Thursday, December 31, 2015

The Will To Outrage

A rather good article.
The reaction to the cartoon, however, was indicative of what one might call the will to outrage. This will precedes any object to which it might attach, and many people wait as if in ambush for something to feel angry about, pouncing on it with leopard-like joy (the leopard, so I was told in Africa, is particularly dangerous, for it kills for pleasure and not only for food).

Wednesday, December 30, 2015

Speaking of the American Soul

I've written in the past a bit about the driverless car and how the enthusiasm for such machines reflects the infantilization of American adults. I'd argue the huge popularity and critical praise for the new Star Wars reflects the same thing. But here's an even more conspicuous sign: adult coloring book parties. 
Yoga, Zumba and CrossFit weren’t enough to calm us down. Angry Birds and Candy Crush Saga may have helped for a while, but they are part of the electronic-device world, with its upsetting emails and Facebook rants. So, seeking solace in a scary world, some adults are heading back to kindergarten.
Soon, they'll be selling tickets for adults to head back into the womb.


Film: The Revenant

A very serious film. VERY SERIOUS. I don't think there was a single joke in the film. Nor an ounce of anything resembling wit. But who has time for such frivolities when making SERIOUS ART.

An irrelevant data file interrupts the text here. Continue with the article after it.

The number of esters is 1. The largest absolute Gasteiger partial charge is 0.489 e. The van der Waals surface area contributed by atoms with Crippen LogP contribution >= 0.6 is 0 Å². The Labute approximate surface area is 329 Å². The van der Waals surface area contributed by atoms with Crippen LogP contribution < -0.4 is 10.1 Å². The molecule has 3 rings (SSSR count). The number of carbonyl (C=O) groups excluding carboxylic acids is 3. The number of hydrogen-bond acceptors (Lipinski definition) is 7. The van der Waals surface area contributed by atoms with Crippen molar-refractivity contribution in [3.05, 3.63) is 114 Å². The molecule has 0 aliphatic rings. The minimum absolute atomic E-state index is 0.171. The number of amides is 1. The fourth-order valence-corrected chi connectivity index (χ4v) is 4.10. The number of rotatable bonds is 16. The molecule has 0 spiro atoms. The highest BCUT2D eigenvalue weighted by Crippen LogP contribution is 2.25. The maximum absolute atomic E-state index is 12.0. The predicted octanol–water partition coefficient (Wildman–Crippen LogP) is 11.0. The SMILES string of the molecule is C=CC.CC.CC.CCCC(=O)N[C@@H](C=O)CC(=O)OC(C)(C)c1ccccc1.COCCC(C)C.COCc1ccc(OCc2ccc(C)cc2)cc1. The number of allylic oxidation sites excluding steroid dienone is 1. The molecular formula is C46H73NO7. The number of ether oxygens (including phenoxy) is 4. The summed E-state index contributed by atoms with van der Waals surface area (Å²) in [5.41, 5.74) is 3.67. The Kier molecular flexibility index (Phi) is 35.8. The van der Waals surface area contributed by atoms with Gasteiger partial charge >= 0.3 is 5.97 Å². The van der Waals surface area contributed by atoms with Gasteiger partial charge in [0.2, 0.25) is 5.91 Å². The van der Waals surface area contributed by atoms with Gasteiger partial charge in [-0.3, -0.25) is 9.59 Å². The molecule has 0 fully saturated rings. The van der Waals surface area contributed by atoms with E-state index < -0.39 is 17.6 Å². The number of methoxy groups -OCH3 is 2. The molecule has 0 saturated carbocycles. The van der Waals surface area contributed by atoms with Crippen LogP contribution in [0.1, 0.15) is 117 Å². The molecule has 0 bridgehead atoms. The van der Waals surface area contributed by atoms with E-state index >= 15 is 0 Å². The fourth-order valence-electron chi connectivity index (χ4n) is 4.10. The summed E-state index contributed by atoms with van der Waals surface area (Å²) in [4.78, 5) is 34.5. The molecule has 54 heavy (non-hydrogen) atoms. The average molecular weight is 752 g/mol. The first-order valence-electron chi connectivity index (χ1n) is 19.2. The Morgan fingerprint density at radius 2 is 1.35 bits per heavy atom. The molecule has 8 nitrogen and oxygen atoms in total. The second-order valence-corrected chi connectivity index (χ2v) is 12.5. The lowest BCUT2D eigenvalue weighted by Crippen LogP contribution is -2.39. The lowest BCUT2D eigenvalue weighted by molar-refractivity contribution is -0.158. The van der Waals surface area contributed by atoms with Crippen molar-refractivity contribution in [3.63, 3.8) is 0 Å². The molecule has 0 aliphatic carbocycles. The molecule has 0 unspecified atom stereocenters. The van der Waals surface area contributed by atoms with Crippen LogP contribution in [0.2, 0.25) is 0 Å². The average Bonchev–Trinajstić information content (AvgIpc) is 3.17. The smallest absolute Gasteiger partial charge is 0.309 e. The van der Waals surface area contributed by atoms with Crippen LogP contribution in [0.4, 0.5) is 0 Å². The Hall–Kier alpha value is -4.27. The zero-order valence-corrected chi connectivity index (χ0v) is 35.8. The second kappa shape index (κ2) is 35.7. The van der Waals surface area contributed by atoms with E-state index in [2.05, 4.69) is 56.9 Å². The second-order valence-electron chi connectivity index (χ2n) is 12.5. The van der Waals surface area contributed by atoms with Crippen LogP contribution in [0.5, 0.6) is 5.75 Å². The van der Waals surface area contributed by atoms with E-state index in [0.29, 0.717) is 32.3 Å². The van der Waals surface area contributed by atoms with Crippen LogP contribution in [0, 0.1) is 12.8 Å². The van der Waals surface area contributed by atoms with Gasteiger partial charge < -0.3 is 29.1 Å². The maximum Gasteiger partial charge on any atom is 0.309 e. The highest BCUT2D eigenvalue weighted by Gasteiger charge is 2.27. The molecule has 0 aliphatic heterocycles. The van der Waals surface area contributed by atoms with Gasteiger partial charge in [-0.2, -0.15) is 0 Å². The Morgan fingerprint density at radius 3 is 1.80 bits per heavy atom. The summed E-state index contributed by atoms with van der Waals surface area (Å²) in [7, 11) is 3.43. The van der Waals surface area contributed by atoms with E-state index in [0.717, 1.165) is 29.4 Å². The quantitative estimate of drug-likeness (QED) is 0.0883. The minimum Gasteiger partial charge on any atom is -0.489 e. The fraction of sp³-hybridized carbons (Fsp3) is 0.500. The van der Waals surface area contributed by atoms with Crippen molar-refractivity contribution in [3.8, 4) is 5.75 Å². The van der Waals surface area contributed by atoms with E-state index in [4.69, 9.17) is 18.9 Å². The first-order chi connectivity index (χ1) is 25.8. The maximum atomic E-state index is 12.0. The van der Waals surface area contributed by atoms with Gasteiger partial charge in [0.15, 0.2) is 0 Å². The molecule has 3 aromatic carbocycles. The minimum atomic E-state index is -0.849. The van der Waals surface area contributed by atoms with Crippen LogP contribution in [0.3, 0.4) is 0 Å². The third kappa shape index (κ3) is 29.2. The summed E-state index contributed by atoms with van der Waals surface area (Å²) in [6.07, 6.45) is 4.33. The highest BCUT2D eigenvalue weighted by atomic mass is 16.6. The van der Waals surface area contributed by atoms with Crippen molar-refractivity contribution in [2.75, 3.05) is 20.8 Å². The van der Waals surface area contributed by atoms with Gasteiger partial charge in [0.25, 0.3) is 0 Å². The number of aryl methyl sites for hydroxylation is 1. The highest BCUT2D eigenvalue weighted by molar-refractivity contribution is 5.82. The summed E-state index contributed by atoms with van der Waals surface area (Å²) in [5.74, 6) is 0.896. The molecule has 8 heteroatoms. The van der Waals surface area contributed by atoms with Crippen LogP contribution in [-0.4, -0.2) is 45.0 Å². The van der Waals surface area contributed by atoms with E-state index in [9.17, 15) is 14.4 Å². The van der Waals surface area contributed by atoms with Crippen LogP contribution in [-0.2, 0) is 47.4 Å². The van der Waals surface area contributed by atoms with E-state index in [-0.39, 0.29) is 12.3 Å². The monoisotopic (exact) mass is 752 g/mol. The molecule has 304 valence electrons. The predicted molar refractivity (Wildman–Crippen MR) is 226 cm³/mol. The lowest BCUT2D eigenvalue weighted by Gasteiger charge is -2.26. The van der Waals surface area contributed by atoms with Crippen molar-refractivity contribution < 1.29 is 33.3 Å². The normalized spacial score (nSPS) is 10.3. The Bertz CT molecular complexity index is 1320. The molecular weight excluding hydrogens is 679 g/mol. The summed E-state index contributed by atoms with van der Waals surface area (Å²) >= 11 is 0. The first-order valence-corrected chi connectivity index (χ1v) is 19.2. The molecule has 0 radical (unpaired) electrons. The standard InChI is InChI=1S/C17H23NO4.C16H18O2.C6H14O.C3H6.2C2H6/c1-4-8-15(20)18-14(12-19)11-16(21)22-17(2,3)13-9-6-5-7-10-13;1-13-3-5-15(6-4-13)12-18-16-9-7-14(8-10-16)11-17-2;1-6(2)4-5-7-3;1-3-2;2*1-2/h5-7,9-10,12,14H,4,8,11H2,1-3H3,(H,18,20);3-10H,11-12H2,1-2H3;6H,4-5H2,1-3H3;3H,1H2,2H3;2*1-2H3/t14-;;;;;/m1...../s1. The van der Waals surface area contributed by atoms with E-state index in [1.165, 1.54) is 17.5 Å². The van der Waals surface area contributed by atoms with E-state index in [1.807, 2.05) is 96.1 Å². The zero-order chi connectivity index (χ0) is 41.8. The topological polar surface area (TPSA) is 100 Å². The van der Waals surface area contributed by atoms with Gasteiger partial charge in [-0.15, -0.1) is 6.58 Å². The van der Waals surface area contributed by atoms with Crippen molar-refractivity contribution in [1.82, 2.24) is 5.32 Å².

All that said, I still kinda liked it because if a film has guns, snow, bears, and men trying to kill one another, I'm basically pre-programmed to enjoy it, even if it's a humorless, naive attempt at trying to convey something wrong with the American soul.

Monday, December 28, 2015


Films: Joy, The Big Short

Joy was quite good and maybe even excellent. I skipped in and out of The Big Short because it felt like a lecture from a dumbass.
America, 2016

Dog poop found outside a black cultural center turns out not to be hate crime, but the work of a seeing eye dog. A must read. Hat tip, Viner.

My favorite part is the conclusion:
Your life is going to suck once you leave college and have to get a real job. And one day you're going to be sitting at your desk thinking, "Why was I such a goddamn loser in college? I should have been having the time of my life and instead I was busy writing about fake hate poop."  
Second piece of advice, I'm a double Vandy alum. If you think Vandy sucks then your life is going to suck beyond belief once you leave campus. Seriously. You have no idea of the hell that is coming your way. Right now all you have to do is go to class for 15 hours a week. You can eat and sleep as much as you want. You have abundant sex partners. People are incredibly nice to you. The grading scale is cake. You live in a country club bubble where there's always a pick-up basketball, soccer or ultimate frisbee game going on, alcohol is easy to find, parties are plentiful. And you're still bitching? You're in for a world of hurt, kids.

Tuesday, December 22, 2015


Film: Star Wars The Force Awakens

If I'm to understand the film correctly, if fricking R2-D2 would've just woken up, all that destruction could've been avoided.